The white paper examines analyses of court funding that lead overall, according to a DRI press release, “to the inescapable conclusion that underfunding of state court systems results in the loss of hundreds of millions annually to state economies.” Read moreNo comments
It’s good for the public to have the names of applicants for the Kansas Supreme Court, a Wichita Eagle editorial page blog says. The writer, Rhonda Holman, says this transparency would be endangered if legislators change the state constitution to dump the current merit selection process for picking justices.
For a new vacancy on the high court, 14 people have applied for consideration by a judicial nominating commission, and they include four members of the state Court of Appeals. Holman notes that this kind of transparency was not in effect when Gov. Sam Brownback appointed a new judge to the Court of Appeals last year; the legislature had changed, by passing a new law, the process for selection of Court of Appeals judges (see Gavel Grab). Read moreNo comments
As advertising ramps up in the Tennessee Supreme Court retention election, Justice at Stake and the Brennan Center for Justice voiced concerns on Monday about the impact on impartial courts.
A new TV ad sponsored by the Tennessee Forum states that ”The most liberal place in Tennessee … is the Tennessee Supreme Court,” and a headline adds, “Our Supreme Court Liberal on Crime,” according to the Memphis Commercial Appeal.
“Bare-knuckle Supreme Court campaigns have been spreading around the country, and now it’s Tennessee’s turn,” said Bert Brandenburg, executive director of Justice at Stake, in a statement.
“The new ad is right out of the usual playbook, accusing judges of being soft on crime. As spending accelerates on both sides, yet another state court is being pressured to raise big money and answer to interest groups and politicians,” he added. Justice at Stake also reported on TV ad time purchases by the Tennessee Forum (at least $119,055) and the justices’ campaigns (at least $201,495). Read moreNo comments
An unusual, hybrid process for choosing judges in New Mexico, which combines judicial screening commissions, partisan elections and retention (up-or-down) elections, has come in for editorial criticism from the Rio Rancho Observer.
“Judicial selection process leaves much to be desired,” the editorial’s headline states. It examines the recent process for filling a new district court judgeship in Sandoval County, using a judicial nominating commission followed by gubernatorial appointment; it appears the newly appointed judge will be replaced by a different, elected judge after November.
The judicial nominating commission’s vetting of candidates is valuable, the editorial says, for choosing the best-qualified judge. It continues, “But what value is its time and where is its place in the selection process if its recommendations are, in effect, set aside by a political party?”
You can learn more about New Mexico’s hybrid process for picking judges from the American Judicature Society’s “Judicial Selection in the States” website. The American Judicature Society is a Justice at Stake partner organization.No comments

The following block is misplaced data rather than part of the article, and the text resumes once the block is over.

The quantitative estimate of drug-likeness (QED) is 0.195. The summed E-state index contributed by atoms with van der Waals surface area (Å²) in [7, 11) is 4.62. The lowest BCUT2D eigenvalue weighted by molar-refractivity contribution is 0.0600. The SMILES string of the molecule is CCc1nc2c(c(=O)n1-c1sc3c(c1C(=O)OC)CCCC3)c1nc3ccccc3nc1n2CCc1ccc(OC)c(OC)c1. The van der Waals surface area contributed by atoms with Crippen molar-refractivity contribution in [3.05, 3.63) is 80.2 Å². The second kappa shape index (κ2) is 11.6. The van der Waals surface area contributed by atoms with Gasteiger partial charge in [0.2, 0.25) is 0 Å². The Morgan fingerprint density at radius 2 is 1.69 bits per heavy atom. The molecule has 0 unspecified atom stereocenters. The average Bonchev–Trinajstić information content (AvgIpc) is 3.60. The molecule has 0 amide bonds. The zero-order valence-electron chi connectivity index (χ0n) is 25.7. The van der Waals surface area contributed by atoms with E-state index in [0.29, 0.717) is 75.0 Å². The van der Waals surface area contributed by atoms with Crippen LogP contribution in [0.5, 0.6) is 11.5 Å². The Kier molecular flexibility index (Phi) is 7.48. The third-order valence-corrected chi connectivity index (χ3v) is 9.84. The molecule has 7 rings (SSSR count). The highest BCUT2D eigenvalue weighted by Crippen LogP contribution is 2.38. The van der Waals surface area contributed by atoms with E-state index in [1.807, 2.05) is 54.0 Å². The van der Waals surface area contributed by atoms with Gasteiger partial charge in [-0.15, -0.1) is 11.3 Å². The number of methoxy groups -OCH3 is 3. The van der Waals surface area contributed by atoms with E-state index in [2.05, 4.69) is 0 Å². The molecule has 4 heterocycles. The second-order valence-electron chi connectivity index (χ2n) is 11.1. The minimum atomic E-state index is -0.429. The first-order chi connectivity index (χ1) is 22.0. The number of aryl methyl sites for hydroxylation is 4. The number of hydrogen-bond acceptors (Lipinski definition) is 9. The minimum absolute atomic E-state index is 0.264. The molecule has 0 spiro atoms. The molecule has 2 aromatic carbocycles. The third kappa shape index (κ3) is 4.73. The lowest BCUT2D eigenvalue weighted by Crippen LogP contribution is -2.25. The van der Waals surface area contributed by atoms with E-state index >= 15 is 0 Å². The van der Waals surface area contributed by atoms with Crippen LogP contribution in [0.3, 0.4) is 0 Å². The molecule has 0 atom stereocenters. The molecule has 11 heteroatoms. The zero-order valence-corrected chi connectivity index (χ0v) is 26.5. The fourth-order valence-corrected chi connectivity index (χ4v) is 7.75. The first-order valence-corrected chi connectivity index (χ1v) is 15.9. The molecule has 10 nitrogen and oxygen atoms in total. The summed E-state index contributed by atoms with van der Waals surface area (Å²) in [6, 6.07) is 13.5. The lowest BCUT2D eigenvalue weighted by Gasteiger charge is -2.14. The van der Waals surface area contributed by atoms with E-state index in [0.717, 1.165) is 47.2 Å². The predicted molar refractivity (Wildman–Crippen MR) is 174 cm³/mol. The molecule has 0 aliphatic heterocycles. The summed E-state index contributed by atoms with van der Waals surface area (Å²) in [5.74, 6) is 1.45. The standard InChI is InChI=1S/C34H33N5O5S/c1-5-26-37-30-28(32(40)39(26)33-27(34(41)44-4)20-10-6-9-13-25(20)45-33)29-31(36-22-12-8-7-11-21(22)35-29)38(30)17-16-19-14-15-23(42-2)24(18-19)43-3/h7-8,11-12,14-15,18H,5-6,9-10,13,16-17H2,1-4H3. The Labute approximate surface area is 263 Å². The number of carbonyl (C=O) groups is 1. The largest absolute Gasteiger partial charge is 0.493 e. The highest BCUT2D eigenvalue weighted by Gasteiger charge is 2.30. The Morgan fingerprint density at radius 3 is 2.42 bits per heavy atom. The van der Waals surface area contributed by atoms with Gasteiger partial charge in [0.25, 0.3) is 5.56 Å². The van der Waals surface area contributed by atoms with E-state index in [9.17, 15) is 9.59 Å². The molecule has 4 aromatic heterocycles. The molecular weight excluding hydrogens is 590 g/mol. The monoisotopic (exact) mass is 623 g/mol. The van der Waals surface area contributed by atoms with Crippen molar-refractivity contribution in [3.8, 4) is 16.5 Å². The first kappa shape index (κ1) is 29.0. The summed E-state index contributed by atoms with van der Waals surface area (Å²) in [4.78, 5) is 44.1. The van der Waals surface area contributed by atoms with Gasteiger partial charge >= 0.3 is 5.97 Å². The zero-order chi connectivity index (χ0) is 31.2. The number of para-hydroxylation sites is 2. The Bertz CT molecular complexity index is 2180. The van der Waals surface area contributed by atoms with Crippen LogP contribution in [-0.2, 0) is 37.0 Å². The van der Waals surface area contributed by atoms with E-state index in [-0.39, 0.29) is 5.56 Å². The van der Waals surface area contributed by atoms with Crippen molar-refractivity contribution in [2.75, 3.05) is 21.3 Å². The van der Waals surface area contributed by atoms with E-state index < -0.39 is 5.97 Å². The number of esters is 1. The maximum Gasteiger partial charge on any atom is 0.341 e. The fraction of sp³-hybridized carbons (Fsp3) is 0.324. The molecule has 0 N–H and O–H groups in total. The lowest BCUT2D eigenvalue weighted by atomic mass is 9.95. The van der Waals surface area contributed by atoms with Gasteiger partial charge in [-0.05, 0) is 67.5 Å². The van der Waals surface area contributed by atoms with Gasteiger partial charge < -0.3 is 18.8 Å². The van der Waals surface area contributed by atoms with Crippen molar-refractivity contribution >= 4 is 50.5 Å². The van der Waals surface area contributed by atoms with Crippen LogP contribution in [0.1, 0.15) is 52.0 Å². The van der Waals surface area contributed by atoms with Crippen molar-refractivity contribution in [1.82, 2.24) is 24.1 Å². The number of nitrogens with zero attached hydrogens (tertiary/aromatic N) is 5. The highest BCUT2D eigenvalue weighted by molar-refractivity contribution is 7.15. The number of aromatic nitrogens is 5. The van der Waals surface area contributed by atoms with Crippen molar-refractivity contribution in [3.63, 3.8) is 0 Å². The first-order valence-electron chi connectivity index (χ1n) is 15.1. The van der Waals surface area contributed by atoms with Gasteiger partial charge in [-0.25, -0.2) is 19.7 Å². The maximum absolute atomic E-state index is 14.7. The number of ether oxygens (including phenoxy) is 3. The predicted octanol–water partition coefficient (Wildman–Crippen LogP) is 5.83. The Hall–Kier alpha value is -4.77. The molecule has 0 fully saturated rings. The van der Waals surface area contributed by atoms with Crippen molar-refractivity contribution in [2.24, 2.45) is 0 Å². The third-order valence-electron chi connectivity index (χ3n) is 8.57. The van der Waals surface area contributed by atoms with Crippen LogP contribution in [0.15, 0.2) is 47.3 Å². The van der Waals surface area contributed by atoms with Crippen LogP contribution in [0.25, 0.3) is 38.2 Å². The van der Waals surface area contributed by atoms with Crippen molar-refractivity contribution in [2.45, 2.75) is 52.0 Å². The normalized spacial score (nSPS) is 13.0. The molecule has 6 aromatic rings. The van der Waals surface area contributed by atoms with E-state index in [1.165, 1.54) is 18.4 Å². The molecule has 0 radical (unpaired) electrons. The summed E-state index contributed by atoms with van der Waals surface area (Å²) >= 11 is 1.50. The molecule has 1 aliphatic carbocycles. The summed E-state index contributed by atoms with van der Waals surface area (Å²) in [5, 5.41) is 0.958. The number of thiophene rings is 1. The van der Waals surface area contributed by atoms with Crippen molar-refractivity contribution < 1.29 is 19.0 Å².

Tags: New Mexico
North Carolina budget director Art Pope, a well-heeled political donor-turned-government-official with a singular profile in American politics, is the topic of a lengthy and intriguing Washington Post profile. It prominently discusses Pope’s role in ending public financing for judicial races in the state.
Gavel Grab has mentioned Pope’s efforts last year to influence a state House vote that killed the pioneering public financing program. The Post article says because of that program’s demise, which Pope “helped end as budget director,” the political rules have changed. “Wealthy outside groups have a greater ability to affect such races” as this year’s North Carolina Supreme Court race, it says. The Post’s Matea Gold gives this description of Pope’s rise to influence: Read moreNo comments
Tags: North Carolina
It would be great to have a woman president, but perhaps it would be more valuable to put more focus on adding more women to the ranks of federal judges across America, Keli Goff writes in a Daily Beast commentary.
Although women outnumber men in the United States, “women make up only a third of the justices on the thirteen federal courts of appeal. On the third circuit they make up just 17 percent of justices, and on the eighth circuit 18 percent,” Goff writes.
There are initiatives aimed at increasing the number of women in the technology field and nonprofits devoted to help women and girls pursue science careers. “So why don’t we put an increased emphasis,” she asks, “on women joining the judiciary, where they can make a more direct impact on the life of every American woman and girl? Women like Sheryl Sandberg may be great role models, but it’s judges who decide whether Facebook is legally bound to cover birth control.”No comments